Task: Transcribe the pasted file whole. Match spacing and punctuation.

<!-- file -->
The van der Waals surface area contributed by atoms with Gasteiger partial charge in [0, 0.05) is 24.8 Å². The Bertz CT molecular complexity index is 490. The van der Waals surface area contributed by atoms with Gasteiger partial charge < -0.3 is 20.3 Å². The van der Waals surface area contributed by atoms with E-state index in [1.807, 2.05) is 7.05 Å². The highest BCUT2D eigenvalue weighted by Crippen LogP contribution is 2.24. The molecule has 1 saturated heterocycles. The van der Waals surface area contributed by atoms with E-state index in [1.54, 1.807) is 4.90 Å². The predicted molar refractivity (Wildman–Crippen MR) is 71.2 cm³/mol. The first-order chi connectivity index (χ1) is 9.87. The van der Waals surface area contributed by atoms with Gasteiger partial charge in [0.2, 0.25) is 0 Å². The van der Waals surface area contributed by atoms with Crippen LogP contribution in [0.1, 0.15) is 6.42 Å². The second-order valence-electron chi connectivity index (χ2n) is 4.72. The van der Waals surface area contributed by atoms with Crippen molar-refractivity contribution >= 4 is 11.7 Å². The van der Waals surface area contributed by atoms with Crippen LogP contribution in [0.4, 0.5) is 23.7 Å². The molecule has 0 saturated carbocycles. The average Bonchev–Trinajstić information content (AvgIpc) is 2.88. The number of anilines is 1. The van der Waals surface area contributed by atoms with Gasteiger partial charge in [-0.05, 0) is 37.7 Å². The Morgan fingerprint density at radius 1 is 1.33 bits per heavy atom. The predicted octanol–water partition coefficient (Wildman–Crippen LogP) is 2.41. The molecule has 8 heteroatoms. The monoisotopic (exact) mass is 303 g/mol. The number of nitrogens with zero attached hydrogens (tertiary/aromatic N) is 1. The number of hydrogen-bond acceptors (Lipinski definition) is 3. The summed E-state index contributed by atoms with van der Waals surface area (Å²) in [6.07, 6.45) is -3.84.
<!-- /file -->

The van der Waals surface area contributed by atoms with Gasteiger partial charge in [0, 0.05) is 24.8 Å². The Bertz CT molecular complexity index is 490. The van der Waals surface area contributed by atoms with Gasteiger partial charge < -0.3 is 20.3 Å². The van der Waals surface area contributed by atoms with E-state index in [1.807, 2.05) is 7.05 Å². The highest BCUT2D eigenvalue weighted by Crippen LogP contribution is 2.24. The molecule has 1 saturated heterocycles. The van der Waals surface area contributed by atoms with E-state index in [1.54, 1.807) is 4.90 Å². The predicted molar refractivity (Wildman–Crippen MR) is 71.2 cm³/mol. The first-order chi connectivity index (χ1) is 9.87. The van der Waals surface area contributed by atoms with Gasteiger partial charge in [0.2, 0.25) is 0 Å². The van der Waals surface area contributed by atoms with Crippen LogP contribution in [0.1, 0.15) is 6.42 Å². The second-order valence-electron chi connectivity index (χ2n) is 4.72. The van der Waals surface area contributed by atoms with Crippen molar-refractivity contribution >= 4 is 11.7 Å². The van der Waals surface area contributed by atoms with Crippen LogP contribution in [0.4, 0.5) is 23.7 Å². The molecule has 0 saturated carbocycles. The average Bonchev–Trinajstić information content (AvgIpc) is 2.88. The number of anilines is 1. The van der Waals surface area contributed by atoms with Gasteiger partial charge in [-0.05, 0) is 37.7 Å². The Morgan fingerprint density at radius 1 is 1.33 bits per heavy atom. The predicted octanol–water partition coefficient (Wildman–Crippen LogP) is 2.41. The molecule has 8 heteroatoms. The monoisotopic (exact) mass is 303 g/mol. The number of nitrogens with zero attached hydrogens (tertiary/aromatic N) is 1. The number of hydrogen-bond acceptors (Lipinski definition) is 3. The summed E-state index contributed by atoms with van der Waals surface area (Å²) in [6.07, 6.45) is -3.84.